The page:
8.MReV, Mechanics ReView is a free online course whose Modeling Applied to Problem Solving (MAPS) pedagogy improves problem-solving expertise. You can use its ~ 300 highly praised problems directly or as inspiration for your own problems, and/or recommend it as advanced placement preparation for your students. Three offerings of Mechanics ReView have benefited over 300 physics teachers and 1000 students. Graduates praise the problems, the MAPS pedagogy, the discussion forums, and the availability of CEU credits. Based on Hestenes' seminal papers about modeling, MAPS generates problem-solving skills that transfer to a subsequent E&M course and helps students develop more expert-like attitudes towards science, particularly in problem-solving self confidence. The workshop will include innovative problem-solving and classification activities and discussions. Bring your laptop for a hands-on introduction to our MOOC. We seek users/collaborators for our materials, which can be freely modified. We acknowledge support by NSF, Google, and MIT.

  • W44: SCALE-UP 1

    Date/Time

    • Sun, Jul 27
    • 1:00 p.m.-5:00 p.m.

    Organizer

    Brandon Lunk

    Co-Organizer(s)

    Jon Gaffney

    Cost

    • Members: $65
    • Non-members: $90

    Seats

    • Max: 36
    • Available: 24

    The Student Centered Active Learning Environment using Upside-down Pedagogies (SCALE-UP) project promotes both a style of classroom environment and a set of pedagogical strategies that together integrate the intimacy of small, discussion-based classrooms and laboratories even in large enrollment introductory service courses. A successful SCALE-UP classroom is an active place, with round tables, whiteboards, and a pedagogy that encourages student collaboration. The actual design of such a classroom depends on class size, the institutional culture, and the needs of the faculty and students, but always the focus is on fostering relationships between students, faculty, and curricular materials. In this workshop, participants will learn about the philosophy of SCALE-UP, including how to use sample pedagogy, by working through a few of the same activities we give to our students. For more advanced topics, including curricular design, contact the workshop organizers.

  • W45: Physics and Toys II: Energy, Momentum, Electricity, and Magnetism Scheduling

    Date/Time

    • Sun, Jul 27
    • 1:00 p.m.-5:00 p.m.

    Organizer

    Beverley Taylor

    Co-Organizer(s)

    Stephen Luzader

    Cost

    • Members: $70
    • Non-members: $95

    Seats

    • Max: 36
    • Available: 7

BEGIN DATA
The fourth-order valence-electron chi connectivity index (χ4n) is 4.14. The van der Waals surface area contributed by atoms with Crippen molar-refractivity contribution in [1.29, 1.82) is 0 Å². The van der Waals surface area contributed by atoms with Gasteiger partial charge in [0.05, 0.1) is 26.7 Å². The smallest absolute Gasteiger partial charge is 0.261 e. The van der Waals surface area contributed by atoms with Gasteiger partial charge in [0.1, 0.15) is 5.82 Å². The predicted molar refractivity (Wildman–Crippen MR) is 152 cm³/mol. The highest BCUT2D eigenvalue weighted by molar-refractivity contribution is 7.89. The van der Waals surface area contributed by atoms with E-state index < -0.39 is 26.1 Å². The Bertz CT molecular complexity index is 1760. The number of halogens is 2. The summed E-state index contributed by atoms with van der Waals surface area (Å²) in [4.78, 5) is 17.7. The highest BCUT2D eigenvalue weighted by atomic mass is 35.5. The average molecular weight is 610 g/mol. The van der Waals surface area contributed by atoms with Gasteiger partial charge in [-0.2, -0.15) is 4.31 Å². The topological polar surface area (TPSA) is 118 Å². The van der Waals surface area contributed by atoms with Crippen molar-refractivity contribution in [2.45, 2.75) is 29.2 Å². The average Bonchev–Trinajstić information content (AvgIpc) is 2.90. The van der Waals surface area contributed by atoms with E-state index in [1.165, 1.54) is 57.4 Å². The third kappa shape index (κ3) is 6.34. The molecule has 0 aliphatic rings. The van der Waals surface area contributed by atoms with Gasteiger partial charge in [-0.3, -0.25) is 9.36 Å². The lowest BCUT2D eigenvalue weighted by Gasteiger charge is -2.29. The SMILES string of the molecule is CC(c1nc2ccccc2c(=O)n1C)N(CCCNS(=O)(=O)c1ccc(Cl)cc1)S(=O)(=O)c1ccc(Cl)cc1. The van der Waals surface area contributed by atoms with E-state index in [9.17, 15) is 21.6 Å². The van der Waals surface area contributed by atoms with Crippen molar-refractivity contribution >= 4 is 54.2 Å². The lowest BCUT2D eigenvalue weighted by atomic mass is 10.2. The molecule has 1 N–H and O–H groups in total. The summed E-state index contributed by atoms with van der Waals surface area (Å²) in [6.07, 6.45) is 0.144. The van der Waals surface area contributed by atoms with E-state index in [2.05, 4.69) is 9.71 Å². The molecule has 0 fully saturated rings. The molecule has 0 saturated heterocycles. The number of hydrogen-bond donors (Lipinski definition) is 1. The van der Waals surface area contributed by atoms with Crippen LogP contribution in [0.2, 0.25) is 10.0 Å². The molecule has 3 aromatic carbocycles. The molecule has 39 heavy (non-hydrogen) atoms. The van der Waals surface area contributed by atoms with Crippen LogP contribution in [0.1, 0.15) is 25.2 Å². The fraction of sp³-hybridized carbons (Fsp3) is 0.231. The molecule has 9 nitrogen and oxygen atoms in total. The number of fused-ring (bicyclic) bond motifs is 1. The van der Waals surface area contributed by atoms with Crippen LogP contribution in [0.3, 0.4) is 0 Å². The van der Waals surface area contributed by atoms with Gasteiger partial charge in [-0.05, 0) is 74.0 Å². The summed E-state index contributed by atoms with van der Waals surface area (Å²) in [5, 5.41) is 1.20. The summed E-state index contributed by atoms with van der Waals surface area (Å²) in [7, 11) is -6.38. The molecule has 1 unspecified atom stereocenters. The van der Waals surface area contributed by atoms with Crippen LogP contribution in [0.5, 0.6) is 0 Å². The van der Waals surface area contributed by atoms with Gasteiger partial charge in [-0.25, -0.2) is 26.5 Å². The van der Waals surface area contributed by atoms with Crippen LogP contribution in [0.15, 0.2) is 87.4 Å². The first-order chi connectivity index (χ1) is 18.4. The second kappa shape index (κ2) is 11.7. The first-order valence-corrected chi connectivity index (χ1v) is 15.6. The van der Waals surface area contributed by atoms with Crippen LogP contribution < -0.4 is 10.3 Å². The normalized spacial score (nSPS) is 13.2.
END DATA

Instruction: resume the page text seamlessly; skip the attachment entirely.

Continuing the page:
This hands-on workshop is designed for teachers at all levels in search of fun physics demonstrations, lab experiments, and interactive materials through the use of ordinary children's toys. More than 50 toys will be demonstrated, and the physical principles related to these toys will be discussed. The workshop will concentrate on toys that illustrate the concepts of kinetic and potential energy, linear and angular momentum, electricity, magnetism, pressure, temperature and properties of materials. You will have the opportunity to participate in both qualitative and quantitative investigations using toys. The workshop leaders have found that toys can be utilized at all grade levels from kindergarten through college by varying the sophistication of the analysis. These same toys can be used for informal presentations to public groups of all ages, whether children or adults.

  • W46: Physics Union Mathematics (PUM): Bringing Science and Engineering Practices to your Classroom

    Date/Time

    • Sun, Jul 27
    • 1:00 p.m.-5:00 p.m.

    Organizer

    Suzanne Brahmia

    Co-Organizer(s)

    Eugenia Etkina Robert Zisk

    Cost

    • Members: $64
    • Non-members: $89

    Seats

    • Max: 24
    • Available: 13

    Physics Union Mathematics (PUM) is a set of supplemental curricular materials spanning middle school through high school designed to develop the Science and Engineering Practices outlined in the NGSS. An important emphasis of PUM is the implicit development of mathematical thinking and the explicit and appropriate use of grade-level mathematics in the context of science practices. Using the PUM curricular materials, participants will learn how to modify physical science and physics courses to incorporate Science and Engineering Practices and the Crosscutting Concepts outlined in the NGSS. We provide tested curriculum materials including: Sample materials from the PUM website (curriculum/solutions/assessments freely available after the completion of workshop) (b) a website with over 100 short invention activities designed to develop mathematical reasoning; and (c) a website with over 200 videotaped experiments and questions for use in classwork/laboratories/homework. Please bring a laptop with Quicktime if you have one.